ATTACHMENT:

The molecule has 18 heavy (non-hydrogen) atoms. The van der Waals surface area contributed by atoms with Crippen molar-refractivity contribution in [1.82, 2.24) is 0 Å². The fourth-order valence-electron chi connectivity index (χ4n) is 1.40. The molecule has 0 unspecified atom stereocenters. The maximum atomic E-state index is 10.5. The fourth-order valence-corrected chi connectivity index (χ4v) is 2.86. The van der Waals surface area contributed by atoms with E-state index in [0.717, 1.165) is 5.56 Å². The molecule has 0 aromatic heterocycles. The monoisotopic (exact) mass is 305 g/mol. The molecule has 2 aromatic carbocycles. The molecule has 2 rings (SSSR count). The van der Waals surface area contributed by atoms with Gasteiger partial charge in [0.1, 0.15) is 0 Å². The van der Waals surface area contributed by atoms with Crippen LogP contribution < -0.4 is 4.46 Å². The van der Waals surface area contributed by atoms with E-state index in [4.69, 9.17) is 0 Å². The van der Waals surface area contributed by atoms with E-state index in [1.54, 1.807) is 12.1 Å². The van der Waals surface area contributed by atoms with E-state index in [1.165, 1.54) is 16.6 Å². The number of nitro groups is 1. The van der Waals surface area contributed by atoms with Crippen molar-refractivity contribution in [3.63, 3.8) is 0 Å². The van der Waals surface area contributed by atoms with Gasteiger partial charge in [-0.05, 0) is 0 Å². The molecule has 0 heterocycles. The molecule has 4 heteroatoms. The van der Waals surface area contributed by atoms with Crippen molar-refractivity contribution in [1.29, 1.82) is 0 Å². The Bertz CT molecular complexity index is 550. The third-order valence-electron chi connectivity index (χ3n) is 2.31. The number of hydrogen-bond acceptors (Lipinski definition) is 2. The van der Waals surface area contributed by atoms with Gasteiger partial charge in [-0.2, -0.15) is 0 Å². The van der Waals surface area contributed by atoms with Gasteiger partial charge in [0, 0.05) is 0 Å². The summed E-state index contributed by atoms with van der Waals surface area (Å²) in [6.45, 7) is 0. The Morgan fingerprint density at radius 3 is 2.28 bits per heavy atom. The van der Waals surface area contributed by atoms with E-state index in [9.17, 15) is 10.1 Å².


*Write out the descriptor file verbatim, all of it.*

The molecule has 18 heavy (non-hydrogen) atoms. The van der Waals surface area contributed by atoms with Crippen molar-refractivity contribution in [1.82, 2.24) is 0 Å². The fourth-order valence-electron chi connectivity index (χ4n) is 1.40. The molecule has 0 unspecified atom stereocenters. The maximum atomic E-state index is 10.5. The fourth-order valence-corrected chi connectivity index (χ4v) is 2.86. The van der Waals surface area contributed by atoms with E-state index in [0.717, 1.165) is 5.56 Å². The molecule has 0 aromatic heterocycles. The monoisotopic (exact) mass is 305 g/mol. The molecule has 2 aromatic carbocycles. The molecule has 2 rings (SSSR count). The van der Waals surface area contributed by atoms with Gasteiger partial charge in [0.1, 0.15) is 0 Å². The van der Waals surface area contributed by atoms with Crippen LogP contribution < -0.4 is 4.46 Å². The van der Waals surface area contributed by atoms with E-state index in [4.69, 9.17) is 0 Å². The van der Waals surface area contributed by atoms with E-state index in [1.54, 1.807) is 12.1 Å². The van der Waals surface area contributed by atoms with E-state index in [1.165, 1.54) is 16.6 Å². The number of nitro groups is 1. The van der Waals surface area contributed by atoms with Crippen molar-refractivity contribution in [3.63, 3.8) is 0 Å². The van der Waals surface area contributed by atoms with Gasteiger partial charge in [-0.05, 0) is 0 Å². The molecule has 0 heterocycles. The molecule has 4 heteroatoms. The van der Waals surface area contributed by atoms with Crippen molar-refractivity contribution in [1.29, 1.82) is 0 Å². The Bertz CT molecular complexity index is 550. The third-order valence-electron chi connectivity index (χ3n) is 2.31. The number of hydrogen-bond acceptors (Lipinski definition) is 2. The van der Waals surface area contributed by atoms with Gasteiger partial charge in [-0.2, -0.15) is 0 Å². The van der Waals surface area contributed by atoms with Gasteiger partial charge in [0, 0.05) is 0 Å². The summed E-state index contributed by atoms with van der Waals surface area (Å²) in [6.45, 7) is 0. The Morgan fingerprint density at radius 3 is 2.28 bits per heavy atom. The van der Waals surface area contributed by atoms with E-state index in [9.17, 15) is 10.1 Å².